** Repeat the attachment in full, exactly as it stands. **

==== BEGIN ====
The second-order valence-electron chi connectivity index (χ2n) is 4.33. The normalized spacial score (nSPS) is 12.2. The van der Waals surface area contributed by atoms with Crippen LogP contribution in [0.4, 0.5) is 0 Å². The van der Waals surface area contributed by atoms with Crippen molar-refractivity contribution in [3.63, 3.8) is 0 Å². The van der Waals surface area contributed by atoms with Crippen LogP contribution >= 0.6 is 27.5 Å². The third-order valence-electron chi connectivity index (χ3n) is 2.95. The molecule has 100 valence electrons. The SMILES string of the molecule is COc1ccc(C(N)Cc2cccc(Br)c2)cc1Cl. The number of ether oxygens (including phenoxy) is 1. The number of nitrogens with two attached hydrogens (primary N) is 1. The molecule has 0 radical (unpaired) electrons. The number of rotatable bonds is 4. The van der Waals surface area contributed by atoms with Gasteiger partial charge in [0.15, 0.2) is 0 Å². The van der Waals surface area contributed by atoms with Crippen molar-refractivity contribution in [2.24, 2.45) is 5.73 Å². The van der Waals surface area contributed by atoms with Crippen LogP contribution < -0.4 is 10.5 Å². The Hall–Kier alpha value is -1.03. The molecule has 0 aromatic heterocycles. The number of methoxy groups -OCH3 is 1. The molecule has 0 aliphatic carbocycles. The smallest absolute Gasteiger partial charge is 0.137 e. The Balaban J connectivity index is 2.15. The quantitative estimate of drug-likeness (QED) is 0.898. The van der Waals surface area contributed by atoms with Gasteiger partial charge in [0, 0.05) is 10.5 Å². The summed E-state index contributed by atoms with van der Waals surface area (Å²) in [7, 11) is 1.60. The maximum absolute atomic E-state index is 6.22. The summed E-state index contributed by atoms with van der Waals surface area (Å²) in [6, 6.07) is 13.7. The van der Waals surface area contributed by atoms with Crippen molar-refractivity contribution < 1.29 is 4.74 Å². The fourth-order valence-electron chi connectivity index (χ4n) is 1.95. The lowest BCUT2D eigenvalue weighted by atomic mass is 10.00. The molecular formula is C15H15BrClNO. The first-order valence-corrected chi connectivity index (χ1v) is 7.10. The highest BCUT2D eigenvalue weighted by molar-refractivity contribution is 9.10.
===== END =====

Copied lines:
The second-order valence-electron chi connectivity index (χ2n) is 4.33. The normalized spacial score (nSPS) is 12.2. The van der Waals surface area contributed by atoms with Crippen LogP contribution in [0.4, 0.5) is 0 Å². The van der Waals surface area contributed by atoms with Crippen molar-refractivity contribution in [3.63, 3.8) is 0 Å². The van der Waals surface area contributed by atoms with Crippen LogP contribution >= 0.6 is 27.5 Å². The third-order valence-electron chi connectivity index (χ3n) is 2.95. The molecule has 100 valence electrons. The SMILES string of the molecule is COc1ccc(C(N)Cc2cccc(Br)c2)cc1Cl. The number of ether oxygens (including phenoxy) is 1. The number of nitrogens with two attached hydrogens (primary N) is 1. The molecule has 0 radical (unpaired) electrons. The number of rotatable bonds is 4. The van der Waals surface area contributed by atoms with Gasteiger partial charge in [0.15, 0.2) is 0 Å². The van der Waals surface area contributed by atoms with Crippen molar-refractivity contribution in [2.24, 2.45) is 5.73 Å². The van der Waals surface area contributed by atoms with Crippen LogP contribution < -0.4 is 10.5 Å². The Hall–Kier alpha value is -1.03. The molecule has 0 aromatic heterocycles. The number of methoxy groups -OCH3 is 1. The molecule has 0 aliphatic carbocycles. The smallest absolute Gasteiger partial charge is 0.137 e. The Balaban J connectivity index is 2.15. The quantitative estimate of drug-likeness (QED) is 0.898. The van der Waals surface area contributed by atoms with Gasteiger partial charge in [0, 0.05) is 10.5 Å². The summed E-state index contributed by atoms with van der Waals surface area (Å²) in [7, 11) is 1.60. The maximum absolute atomic E-state index is 6.22. The summed E-state index contributed by atoms with van der Waals surface area (Å²) in [6, 6.07) is 13.7. The van der Waals surface area contributed by atoms with Crippen molar-refractivity contribution < 1.29 is 4.74 Å². The fourth-order valence-electron chi connectivity index (χ4n) is 1.95. The lowest BCUT2D eigenvalue weighted by atomic mass is 10.00. The molecular formula is C15H15BrClNO. The first-order valence-corrected chi connectivity index (χ1v) is 7.10. The highest BCUT2D eigenvalue weighted by molar-refractivity contribution is 9.10.